The leader of a small party providing a majority for the New Zealand government resigned as a cabinet minister on Wednesday after being sent to trial for alleged electoral fraud.
John Banks, leader and sole elected member of the free-market ACT party, resigned his portfolios after a court ruled he should answer charges he improperly disguised political donations from Internet tycoon Kim Dotcom and a casino company.
The alleged breaches relate to Banks's unsuccessful bid to become mayor of Auckland, the country's biggest city, in 2010.
Prime Minister John Key, whose centre-right government relies on the support of Banks and two other small parties for a majority, said he accepted Banks's decision to stand down.
"Even though the events occurred before Mr Banks entered parliament in 2011, this is totally the right call and I have accepted Mr Banks's offer to resign as a minister," Key said in a statement.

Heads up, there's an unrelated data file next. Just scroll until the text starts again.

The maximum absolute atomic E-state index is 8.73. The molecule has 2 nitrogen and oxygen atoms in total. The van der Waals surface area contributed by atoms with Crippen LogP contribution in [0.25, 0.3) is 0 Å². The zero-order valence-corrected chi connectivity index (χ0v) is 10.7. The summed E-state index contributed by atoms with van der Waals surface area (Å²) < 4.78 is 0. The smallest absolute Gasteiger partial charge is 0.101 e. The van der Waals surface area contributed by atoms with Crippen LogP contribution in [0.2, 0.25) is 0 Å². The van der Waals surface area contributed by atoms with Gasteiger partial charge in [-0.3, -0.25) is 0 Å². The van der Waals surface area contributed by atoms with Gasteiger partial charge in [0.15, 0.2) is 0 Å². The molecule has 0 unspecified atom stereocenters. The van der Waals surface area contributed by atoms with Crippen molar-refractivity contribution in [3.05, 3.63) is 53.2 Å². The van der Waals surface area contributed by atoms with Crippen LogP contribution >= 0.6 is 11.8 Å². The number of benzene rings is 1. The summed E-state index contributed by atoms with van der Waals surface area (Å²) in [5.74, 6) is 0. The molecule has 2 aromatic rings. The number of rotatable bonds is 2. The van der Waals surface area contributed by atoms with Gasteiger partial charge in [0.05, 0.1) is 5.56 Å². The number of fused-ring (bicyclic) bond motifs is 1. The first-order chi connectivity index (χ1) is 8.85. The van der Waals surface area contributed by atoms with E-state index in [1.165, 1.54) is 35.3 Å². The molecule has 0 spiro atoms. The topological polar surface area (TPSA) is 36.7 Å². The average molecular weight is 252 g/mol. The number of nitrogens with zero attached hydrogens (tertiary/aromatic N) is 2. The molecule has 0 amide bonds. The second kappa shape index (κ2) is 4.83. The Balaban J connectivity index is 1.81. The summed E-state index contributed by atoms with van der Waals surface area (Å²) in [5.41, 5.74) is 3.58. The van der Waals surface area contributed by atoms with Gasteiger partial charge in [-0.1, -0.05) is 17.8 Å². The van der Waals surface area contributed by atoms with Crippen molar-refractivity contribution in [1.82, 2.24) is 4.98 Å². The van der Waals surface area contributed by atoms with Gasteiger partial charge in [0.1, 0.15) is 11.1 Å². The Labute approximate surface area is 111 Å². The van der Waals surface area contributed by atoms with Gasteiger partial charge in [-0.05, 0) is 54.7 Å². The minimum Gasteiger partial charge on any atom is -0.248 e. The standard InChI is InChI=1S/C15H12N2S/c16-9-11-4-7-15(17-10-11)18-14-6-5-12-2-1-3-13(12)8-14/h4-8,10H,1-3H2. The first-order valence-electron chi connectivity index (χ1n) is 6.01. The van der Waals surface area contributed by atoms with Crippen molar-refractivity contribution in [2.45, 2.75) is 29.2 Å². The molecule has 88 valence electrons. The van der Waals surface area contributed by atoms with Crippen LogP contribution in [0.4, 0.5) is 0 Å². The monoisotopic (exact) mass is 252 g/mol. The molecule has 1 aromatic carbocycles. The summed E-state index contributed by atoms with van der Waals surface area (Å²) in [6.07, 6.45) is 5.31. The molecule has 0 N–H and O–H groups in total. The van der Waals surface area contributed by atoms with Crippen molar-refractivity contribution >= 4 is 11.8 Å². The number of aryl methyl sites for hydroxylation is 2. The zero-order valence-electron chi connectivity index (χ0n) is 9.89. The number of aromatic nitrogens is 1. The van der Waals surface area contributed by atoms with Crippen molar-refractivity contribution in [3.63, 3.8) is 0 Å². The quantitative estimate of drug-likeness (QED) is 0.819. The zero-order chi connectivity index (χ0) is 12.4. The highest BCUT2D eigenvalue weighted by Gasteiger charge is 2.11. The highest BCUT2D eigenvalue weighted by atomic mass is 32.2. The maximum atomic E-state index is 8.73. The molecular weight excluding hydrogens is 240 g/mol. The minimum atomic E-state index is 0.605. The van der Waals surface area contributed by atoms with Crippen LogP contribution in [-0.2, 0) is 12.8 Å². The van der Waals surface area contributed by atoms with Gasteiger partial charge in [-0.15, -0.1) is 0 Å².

Banks, helped by National to secure a seat in the 2011 general election, was given junior ministerial responsibilities.
He said he would stick by his deal to support the government on financial and confidence votes, ensuring the government's one-vote majority in the 121-seat parliament.
The charges followed Banks' signing electoral documents listing the donors of NZ$65,000 ($54,600) to his mayoral campaign as anonymous, when he allegedly knew their identity.
The court ruled there was sufficient evidence for the case to go to a criminal trial. The offence carries a maximum sentence of two years in jail.
"I believe the decision ... was wrong and I will be contesting the charge. However, I do not want this to be a distraction from the government's programme," Banks told reporters outside the court.
Dotcom, the founder of Internet storage company Megaupload who is fighting extradition to the United States on Internet piracy charges, said Banks asked him to split a NZ$50,000 donation in two so the donor's identity would not have to be disclosed.
Banks also said he did not know that casino operator Sky City Entertainment Ltd had donated NZ$15,000, even though he was given an envelope containing a cheque by the company's chief executive.
His lawyer argued Banks did not read the documents before signing them and so did not know Dotcom and the casino company were listed as anonymous. The case was brought as a private prosecution by a Wellington man after police investigated but took no action.